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Classification of Microbes

About microscopic forms of life, including Bacteria, Archea, protozoans, algae and fungi. Topics relating to viruses, viroids and prions also belong here.

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Classification of Microbes

Postby bionewbie » Mon Dec 12, 2005 6:38 am

Why is it so difficult to classify microes? For example Cyanobacteria were originally classified with algae, as streptomyces are grouped with fungi.
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Postby Poison » Mon Dec 12, 2005 7:08 am

Well, actually classifying some microorganisms is difficult. For example, some organisms carry both animal and plant characteristics. So where to classify them? It is about the characteristics they have, they are not exactly plant or exactly animal.
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Postby Ken Ramos » Mon Dec 12, 2005 10:57 am

Poison is right, it can be very confusing at times as to what is actually what. At one time I was studying Plasmodial Slime Molds (Moulds). They are grouped by some as a fungi (Myxomycetes) and as animals by others (Mycetozoa). This is because they begin their existance as a flagellated amoeba, sometimes refered to a myxo-amoeba, which fuse together with other like ameba, to form a plasmodium. This plasmodium which is now a multinucleate amoeba can be seen with the naked eye and can be as large as several inches, will soon change over to a sometimes brightly colored fungi, producing fruiting bodies. There is still much debate as to where to place these organisms. Mostly they are refered to at present, as Myxomycetes. :)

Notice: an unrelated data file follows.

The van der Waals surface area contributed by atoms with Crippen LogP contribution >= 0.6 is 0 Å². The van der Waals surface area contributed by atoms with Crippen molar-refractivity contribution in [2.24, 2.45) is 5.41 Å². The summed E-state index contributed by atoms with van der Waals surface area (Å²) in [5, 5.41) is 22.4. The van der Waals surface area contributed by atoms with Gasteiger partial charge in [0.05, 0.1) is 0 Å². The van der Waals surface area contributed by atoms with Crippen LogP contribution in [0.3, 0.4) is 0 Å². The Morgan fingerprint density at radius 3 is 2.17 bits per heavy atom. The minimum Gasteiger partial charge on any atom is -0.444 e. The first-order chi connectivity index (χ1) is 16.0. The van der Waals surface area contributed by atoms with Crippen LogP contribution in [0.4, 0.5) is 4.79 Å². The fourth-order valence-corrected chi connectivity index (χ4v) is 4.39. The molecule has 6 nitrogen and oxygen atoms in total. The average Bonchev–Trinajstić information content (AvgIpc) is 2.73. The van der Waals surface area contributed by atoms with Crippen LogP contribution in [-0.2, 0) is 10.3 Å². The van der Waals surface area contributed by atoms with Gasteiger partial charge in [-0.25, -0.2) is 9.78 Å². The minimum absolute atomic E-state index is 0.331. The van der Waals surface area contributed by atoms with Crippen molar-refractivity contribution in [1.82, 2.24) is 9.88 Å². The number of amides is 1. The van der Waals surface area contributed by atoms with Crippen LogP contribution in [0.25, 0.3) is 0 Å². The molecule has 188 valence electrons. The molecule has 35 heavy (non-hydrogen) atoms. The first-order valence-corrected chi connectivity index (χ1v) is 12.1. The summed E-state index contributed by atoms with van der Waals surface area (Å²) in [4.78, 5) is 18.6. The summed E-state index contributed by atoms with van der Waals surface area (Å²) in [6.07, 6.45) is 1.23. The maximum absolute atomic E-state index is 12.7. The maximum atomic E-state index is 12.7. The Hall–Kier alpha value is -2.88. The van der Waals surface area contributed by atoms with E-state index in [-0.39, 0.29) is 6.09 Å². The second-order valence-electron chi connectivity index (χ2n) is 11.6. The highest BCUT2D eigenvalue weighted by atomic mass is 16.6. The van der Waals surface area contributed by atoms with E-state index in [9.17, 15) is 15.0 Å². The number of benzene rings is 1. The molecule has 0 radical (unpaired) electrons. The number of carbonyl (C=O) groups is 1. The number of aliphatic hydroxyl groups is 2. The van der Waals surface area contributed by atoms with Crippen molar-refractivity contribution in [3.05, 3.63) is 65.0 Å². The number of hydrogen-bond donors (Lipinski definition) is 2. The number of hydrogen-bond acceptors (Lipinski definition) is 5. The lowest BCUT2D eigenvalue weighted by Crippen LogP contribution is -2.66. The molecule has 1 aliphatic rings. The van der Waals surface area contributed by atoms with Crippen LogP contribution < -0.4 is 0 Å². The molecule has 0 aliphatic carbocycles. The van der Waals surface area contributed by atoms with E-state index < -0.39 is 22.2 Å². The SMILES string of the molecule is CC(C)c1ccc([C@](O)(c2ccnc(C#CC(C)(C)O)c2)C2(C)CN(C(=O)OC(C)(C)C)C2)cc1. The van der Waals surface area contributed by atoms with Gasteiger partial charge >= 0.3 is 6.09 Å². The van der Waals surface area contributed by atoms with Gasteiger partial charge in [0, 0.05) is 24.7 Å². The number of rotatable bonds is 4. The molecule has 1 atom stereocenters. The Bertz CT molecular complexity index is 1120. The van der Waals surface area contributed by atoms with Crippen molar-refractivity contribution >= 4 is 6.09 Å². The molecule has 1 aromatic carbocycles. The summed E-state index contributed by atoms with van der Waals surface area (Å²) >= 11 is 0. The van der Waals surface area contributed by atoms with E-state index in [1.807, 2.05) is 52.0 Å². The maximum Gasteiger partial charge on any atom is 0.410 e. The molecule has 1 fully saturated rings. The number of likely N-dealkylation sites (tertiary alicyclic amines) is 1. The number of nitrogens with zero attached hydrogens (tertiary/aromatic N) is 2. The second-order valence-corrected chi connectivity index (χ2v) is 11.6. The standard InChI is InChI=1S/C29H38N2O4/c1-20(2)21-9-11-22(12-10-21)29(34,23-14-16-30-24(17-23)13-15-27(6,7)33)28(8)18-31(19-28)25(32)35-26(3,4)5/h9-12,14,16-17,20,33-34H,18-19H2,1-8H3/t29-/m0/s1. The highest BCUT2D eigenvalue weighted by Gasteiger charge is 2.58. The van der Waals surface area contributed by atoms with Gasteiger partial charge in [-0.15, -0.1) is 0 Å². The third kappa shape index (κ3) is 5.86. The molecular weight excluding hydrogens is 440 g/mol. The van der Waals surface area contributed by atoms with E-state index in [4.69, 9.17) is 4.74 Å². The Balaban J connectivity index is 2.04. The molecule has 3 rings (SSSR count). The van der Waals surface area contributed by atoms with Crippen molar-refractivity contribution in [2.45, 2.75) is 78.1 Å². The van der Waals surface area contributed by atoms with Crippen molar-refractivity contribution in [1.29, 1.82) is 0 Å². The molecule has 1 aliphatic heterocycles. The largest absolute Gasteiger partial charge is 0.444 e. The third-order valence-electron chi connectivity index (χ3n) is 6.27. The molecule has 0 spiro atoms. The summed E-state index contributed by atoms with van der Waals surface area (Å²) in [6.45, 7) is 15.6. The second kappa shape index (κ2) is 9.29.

If you wish to observe this wonder of nature, myxomycetes can be found growing in the summer time on the forest floor in damp places among the fallen leaves and on decaying wood and other decaying organic matter. A good 10X hand lens is recommended for field study and a stereomicroscope for lab work.

Many protozoa also share this plant and animal trait, namely the Phylum Mastigophora, the flagellates. Euglena, Phacus and Peranema are good examples. Of course a good transmitted light microscope is needed to observe these organisms. :)
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Postby bionewbie » Mon Dec 12, 2005 1:00 pm

So, would microbes be classified based on their origins then? Would the same parameters be sued to classify fungi with those that are used to classify bacteria?
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Postby Ken Ramos » Tue Dec 13, 2005 12:24 am

Well, I don't know about bacteria or fungi but I will stick my neck out and say the taxon is probably based on the morphology and/or physiology of the organism. :)
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Postby canalon » Tue Dec 13, 2005 2:55 am

Bacterial taxonomy needs a particular kind of mind. The kind that enjoy splitting hairs in thousands of pieces just because you can ;)
In fact the difficulty comes that if it is rather straightforward to define species when you have stable characters and species (even only grossly), it become harder when there is no rule that do not have exceptions (Escherichia coli are supposed to be Beta-glucuronidase positive, but O157:H7 is not, and Salmonella enterica are mostly lactose negative but not all subspecies, and there are some exceptions in the other subspecies anyway). If you add to the mix the fact that they tend to exchange DNA over species, genus, that you can see differences in genome size of more than 20% in the same species, that naming rely on tradition and should be kept so for clinical reason (Shigella spp. are in fact a subgroup of E. coli which have a particular plasmid, Yersinia pestis should in fact be a Pasteurella if I don't mix things up).

So wide distinctions are easy: Gram+/Gram-, Bacilli/Cocci. But even the definition of a species is not easy.
So either you are a hair splitter and you go into the field of bacterial taxonomics, or you don't and you do what you can with your samples, knowing that in a way there will always be samples taht will be impossible to classify.
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Postby Inuyasha » Tue Dec 13, 2005 11:16 pm

Simple and Clean as the kingdom of hearts soundtrack would say. It is because species are defined mainly through the biological method. AKA. Species can reproduce with only their own kind and not with other species due to postzygotic and prezygotic mechanisms. Because microbes are mostly asexual, this definition can not be used. And more ummm. "uncertain ones" are plugged in.
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